Friday, June 05, 2009

Bubblicious Comes to Your Home with SodaStream Soda Fountain


Bubblicious

Do you love bubbles? I LUUUUURRVE bubbles. All kinds of bubbles. Bubbles in cappuccino. Bubbles in champagne. Bubbles in a bath or hot tub. Bubbles in soda. But, wait a second—I rarely drink soda, even though I adore those tickly, fizzy bubbles popping lightly in my mouth. Why? Because commercial sodas are, simply put, too sweet. Kiddy sweet. Treacly. Show me a real foodie, and I will show you someone who wouldn’t be caught dead quaffing a standard-issue sickeningly sweet soda pop. But that would all change—when I got my hands on a SodaStream home soda fountain.


Soda came. It sweetened. It conquered.

Back in the 1800s, soda pop first was mass produced and then popularized by English inventor, John Matthews, who then immigrated to the U.S. Around the late 1800s, the right combination of bottles and cork-topped caps made distribution possible. Vending machines dispensing the new soda pop came along in the 1920s. Coca-cola, Pepsi-cola, and Dr. Pepper were among the earliest commercial soda brands, followed soon thereafter by 7-Up, and a bazillion others.


Somewhere between then and now, soda pop became overly commercialized, subverted, and warped. For some reason, the soda-makers decided to make their beverages super-sweet. Coca-Cola, for instance, has 39 grams of sugar—or the equivalent of 10 packets of sugar—in one 12 oz. can of soda. Who would take a cup and a half of tea and add 10 packets of sugar to it? That kind of sweetness level is insane.


Sure, lots of people opt for diet sodas, to skip sugar altogether. But diet sodas contain aspartame—which converts to wood alcohol in the blood, or sucralose—which is akin to chlorine. When you design your own sodas, you can still go the artificial sweetener route—SodaStream makes a line of diet soda flavorings (sweetened with sucralose), but a better way to go might be to mix your own sodas and simply use a smaller amount of sweetener—say, a teaspoon or two per serving.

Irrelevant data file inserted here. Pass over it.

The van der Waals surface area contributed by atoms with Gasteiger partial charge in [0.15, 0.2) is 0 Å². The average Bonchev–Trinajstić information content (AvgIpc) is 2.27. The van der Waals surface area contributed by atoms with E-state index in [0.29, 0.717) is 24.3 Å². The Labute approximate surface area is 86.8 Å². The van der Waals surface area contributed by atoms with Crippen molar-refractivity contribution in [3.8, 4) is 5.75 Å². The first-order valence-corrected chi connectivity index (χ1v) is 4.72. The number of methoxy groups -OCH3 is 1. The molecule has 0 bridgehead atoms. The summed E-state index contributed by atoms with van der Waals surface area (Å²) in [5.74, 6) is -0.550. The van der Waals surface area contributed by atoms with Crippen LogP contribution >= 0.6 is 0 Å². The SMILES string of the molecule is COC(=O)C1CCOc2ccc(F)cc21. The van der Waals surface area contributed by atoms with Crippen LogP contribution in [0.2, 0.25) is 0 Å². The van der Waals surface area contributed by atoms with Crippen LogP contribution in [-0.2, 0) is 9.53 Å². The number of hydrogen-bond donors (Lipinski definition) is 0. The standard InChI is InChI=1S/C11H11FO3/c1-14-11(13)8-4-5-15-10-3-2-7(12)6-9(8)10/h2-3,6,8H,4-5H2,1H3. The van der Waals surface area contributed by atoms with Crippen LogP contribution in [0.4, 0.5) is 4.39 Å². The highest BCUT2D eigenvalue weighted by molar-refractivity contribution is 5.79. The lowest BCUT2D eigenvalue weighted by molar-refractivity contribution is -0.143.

Dissatisfied foodies have gone on to create more sophisticated sodas, and you can find delectable—and soberly sweetened—bubbly treats, such as Reed’s Ginger Brew and Boylan’s. These soda micro-brewers make their soda the old-fashioned way—soda fountain style—without artificial anything. And now you can, too. The bottom line is that SodaStream empowers you to make your soda the way you like it. You become the mixmaster. The demi-god of the fizz. And with an urge to explore and have fun, well, mixing your own soda fits right in.


Cue Journey’s “Any Way You Want It”

SodaStream has been around for a while, but is enjoying resurgence in popularity lately, with a redesigned website and some snazzy marketing. Once you have a home soda fountain, it’s easy to understand why: the carbonation units are highly portable: light-weight, cordless, and just easy. The unit I have, the red Fountain Jet, works like a dream and feels like a party. We drink “frizzy” water (the Italians call it frizzante) every night at supper. Sorry, Pellegrino. You’ve gotten our money for many years, but no more. Saving carbon is an environmentally caring choice. No more bottles to recycle, no more lugging back and forth. We now go local. As local as our own kitchen and our own little SodaStream, which is cute, too, by the way, and doesn’t take up much counter space.